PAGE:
One of the most negotiated terms recently involves GPs building in the right to waive performance fees on investments they sell after holds of under three years, sources told Buyouts in recent interviews.
GPs are adding this right to limited partner agreements governing new funds they bring to market. Some have even asked for amendments to existing funds to give themselves the carry waiver ability.
This is all in the name of avoiding the higher tax hit that comes with investments sold after a firm holds it for less than three years. Performance fees on these short-hold investments are charged ordinary income tax rate that can go as high as 37 percent. Carry from investments exited after holds of three years or more are charged at the capital gains rate of 20 percent.
So on short-hold investments, GPs may elect to push off collecting carry to subsequent investments in the fund. In funds with lots of investments left to sell, this strategy carries less risk. But with funds that are nearing their end, pushing off carry to one or two remaining investments can be a risky bet.
Perhaps because of this, some GPs have tried to protect themselves from failing to qualify for performance fees in remaining investments. Some GPs (I’m not sure who, hint hint) have asked for provisions in fund contracts that would allow them to claw back those waived fees at the end of the fund life in case they don’t make up the fees in subsequent exits.
That ask appears to be a bit too much for most LPs, according to sources. “The trick is going to be making sure they don’t have, right at the end of the fund, come back to you and say, ‘well, we want that money’,” according to a separate LP who has taken part in such negotiations.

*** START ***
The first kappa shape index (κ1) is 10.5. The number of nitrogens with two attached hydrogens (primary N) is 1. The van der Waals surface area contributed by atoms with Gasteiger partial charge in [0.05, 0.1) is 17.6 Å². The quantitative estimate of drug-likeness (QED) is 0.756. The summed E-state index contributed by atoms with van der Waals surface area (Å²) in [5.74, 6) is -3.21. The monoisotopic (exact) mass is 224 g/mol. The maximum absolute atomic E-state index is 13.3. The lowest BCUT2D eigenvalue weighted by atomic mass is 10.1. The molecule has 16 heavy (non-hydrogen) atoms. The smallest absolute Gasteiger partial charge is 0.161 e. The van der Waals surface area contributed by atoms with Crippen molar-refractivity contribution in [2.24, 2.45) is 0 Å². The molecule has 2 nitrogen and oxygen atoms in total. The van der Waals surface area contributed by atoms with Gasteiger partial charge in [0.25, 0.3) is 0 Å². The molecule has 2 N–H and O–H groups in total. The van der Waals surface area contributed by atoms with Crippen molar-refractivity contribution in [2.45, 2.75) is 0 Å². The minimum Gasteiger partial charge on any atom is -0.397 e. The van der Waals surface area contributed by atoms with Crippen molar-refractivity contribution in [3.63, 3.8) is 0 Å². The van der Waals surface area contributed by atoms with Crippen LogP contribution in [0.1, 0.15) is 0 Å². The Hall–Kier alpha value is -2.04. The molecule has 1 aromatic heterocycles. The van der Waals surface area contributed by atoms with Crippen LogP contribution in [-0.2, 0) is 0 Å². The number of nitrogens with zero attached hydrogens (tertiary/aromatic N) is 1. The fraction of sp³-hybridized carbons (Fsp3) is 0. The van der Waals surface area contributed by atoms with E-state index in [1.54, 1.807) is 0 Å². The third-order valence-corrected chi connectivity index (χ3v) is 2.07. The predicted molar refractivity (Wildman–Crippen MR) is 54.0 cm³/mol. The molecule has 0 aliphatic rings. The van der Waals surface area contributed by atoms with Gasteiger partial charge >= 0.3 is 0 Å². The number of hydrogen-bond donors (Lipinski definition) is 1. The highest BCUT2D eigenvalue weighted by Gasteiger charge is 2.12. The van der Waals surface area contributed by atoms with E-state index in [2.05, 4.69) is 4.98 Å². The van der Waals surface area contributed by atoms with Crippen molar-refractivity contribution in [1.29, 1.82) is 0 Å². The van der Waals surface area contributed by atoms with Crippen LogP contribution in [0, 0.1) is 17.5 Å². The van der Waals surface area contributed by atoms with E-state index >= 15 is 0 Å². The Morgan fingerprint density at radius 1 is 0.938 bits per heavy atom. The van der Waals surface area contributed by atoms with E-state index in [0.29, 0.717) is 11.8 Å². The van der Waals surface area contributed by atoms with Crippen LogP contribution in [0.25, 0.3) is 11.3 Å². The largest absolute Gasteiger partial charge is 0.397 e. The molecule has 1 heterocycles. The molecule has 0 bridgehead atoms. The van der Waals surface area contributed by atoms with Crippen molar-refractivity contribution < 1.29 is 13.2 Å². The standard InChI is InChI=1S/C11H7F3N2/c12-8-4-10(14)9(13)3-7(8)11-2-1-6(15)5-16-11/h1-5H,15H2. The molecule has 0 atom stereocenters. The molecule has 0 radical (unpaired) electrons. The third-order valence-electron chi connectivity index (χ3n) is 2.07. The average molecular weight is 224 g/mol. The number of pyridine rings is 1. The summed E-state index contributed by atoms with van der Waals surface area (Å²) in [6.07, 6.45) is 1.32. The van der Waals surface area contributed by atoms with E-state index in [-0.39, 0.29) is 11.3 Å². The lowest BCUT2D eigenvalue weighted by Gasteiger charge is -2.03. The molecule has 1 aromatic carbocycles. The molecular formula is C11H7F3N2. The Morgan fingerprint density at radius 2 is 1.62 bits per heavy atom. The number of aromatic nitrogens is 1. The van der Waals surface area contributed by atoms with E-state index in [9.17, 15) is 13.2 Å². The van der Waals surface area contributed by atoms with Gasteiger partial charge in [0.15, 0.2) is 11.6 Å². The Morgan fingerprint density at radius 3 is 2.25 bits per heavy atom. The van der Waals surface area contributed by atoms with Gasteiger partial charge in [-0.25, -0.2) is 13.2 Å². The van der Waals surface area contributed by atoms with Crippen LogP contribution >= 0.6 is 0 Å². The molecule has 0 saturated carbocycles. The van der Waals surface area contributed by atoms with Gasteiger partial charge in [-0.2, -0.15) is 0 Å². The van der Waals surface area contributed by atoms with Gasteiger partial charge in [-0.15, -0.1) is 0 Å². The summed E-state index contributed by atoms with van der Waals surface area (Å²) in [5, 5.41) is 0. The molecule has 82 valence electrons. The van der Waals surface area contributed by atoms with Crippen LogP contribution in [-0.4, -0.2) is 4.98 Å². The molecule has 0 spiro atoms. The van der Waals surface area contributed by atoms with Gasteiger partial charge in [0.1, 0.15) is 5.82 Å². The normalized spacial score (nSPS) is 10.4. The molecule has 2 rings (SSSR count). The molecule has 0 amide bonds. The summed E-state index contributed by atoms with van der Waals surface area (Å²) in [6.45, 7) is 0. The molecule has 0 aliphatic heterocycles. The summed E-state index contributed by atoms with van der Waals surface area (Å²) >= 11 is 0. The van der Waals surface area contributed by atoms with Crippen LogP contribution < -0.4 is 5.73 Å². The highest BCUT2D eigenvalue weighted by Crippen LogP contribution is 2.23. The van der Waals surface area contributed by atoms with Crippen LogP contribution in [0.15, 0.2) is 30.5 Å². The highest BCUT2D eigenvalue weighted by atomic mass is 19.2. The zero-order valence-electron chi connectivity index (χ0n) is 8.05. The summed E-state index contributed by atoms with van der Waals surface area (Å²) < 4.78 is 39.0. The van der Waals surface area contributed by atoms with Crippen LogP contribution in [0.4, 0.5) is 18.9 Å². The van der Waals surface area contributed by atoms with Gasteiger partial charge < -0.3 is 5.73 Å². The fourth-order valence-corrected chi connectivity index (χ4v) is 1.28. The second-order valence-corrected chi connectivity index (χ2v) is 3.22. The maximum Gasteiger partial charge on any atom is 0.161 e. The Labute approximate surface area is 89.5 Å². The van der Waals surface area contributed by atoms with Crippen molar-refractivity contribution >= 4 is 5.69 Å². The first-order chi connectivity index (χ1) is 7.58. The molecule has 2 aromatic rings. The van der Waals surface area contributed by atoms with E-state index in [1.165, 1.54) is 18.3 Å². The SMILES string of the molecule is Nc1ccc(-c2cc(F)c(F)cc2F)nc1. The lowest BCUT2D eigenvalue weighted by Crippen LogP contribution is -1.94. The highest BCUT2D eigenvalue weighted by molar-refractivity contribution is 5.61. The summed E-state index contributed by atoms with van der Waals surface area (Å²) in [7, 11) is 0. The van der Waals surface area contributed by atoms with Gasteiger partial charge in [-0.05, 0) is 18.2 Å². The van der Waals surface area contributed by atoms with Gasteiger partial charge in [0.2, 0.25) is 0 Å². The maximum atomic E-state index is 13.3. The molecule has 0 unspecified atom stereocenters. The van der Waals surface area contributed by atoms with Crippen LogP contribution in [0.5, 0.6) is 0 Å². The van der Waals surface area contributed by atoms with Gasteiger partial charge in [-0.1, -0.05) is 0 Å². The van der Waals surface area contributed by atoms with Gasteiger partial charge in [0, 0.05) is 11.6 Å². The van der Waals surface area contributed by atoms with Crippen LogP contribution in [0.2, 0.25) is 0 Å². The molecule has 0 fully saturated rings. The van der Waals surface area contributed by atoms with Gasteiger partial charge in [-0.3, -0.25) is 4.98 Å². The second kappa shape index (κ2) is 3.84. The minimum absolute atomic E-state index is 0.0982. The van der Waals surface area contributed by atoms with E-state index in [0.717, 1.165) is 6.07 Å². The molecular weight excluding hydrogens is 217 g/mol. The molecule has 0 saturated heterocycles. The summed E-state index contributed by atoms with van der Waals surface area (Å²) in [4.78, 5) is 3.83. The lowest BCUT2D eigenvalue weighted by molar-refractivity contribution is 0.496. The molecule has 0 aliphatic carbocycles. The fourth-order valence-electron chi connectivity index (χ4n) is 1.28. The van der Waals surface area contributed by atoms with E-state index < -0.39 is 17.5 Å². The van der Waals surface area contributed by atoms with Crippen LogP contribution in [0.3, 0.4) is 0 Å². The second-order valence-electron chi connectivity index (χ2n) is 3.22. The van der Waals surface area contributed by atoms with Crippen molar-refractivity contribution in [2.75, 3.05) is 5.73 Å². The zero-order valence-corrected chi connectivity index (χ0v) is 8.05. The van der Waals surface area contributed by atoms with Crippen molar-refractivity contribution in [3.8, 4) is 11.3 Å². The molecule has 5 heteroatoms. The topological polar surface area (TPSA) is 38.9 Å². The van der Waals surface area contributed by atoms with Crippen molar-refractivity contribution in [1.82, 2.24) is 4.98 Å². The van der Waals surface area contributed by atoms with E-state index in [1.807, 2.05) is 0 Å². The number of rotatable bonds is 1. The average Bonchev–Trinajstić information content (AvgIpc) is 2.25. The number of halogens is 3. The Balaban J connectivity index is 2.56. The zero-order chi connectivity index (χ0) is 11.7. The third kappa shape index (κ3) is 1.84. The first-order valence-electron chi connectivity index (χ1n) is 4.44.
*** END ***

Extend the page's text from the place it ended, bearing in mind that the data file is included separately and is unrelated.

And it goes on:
“In terms of truing up carry, sorry guys, if you’re getting cute to avoid taxes, you eat your cuteness if you don’t make the number you thought you were going to make,” the LP said.
Asking for this sort of true-up provision is not widespread, sources told me. Jeremy Swan, managing principal in the financial sponsors and financial services group at CohnReznick, said he has not heard of GP asking for that type of provision.
“I can certainly see the LP reaction being, that’s taking it a step too far,” Swan said.
Waiving carry on short-hold investments is a reaction to the 2017 tax reform, which included provisions that charge an ordinary income tax rate on carry generated from investments held for under three years.
Under this strategy, limited partners would get 100 percent of the proceeds from deals subject to the higher tax rate, while GPs would collect nothing, sources said. In subsequent deal, the GP would have the right to collect a disproportionate amount of carry to catch up to what it was owed from the waived carry.
“I think deferring carry is one way that GPs manage their tax burden and I don’t blame anyone for not paying more in taxes than the law requires,” said a separate LP.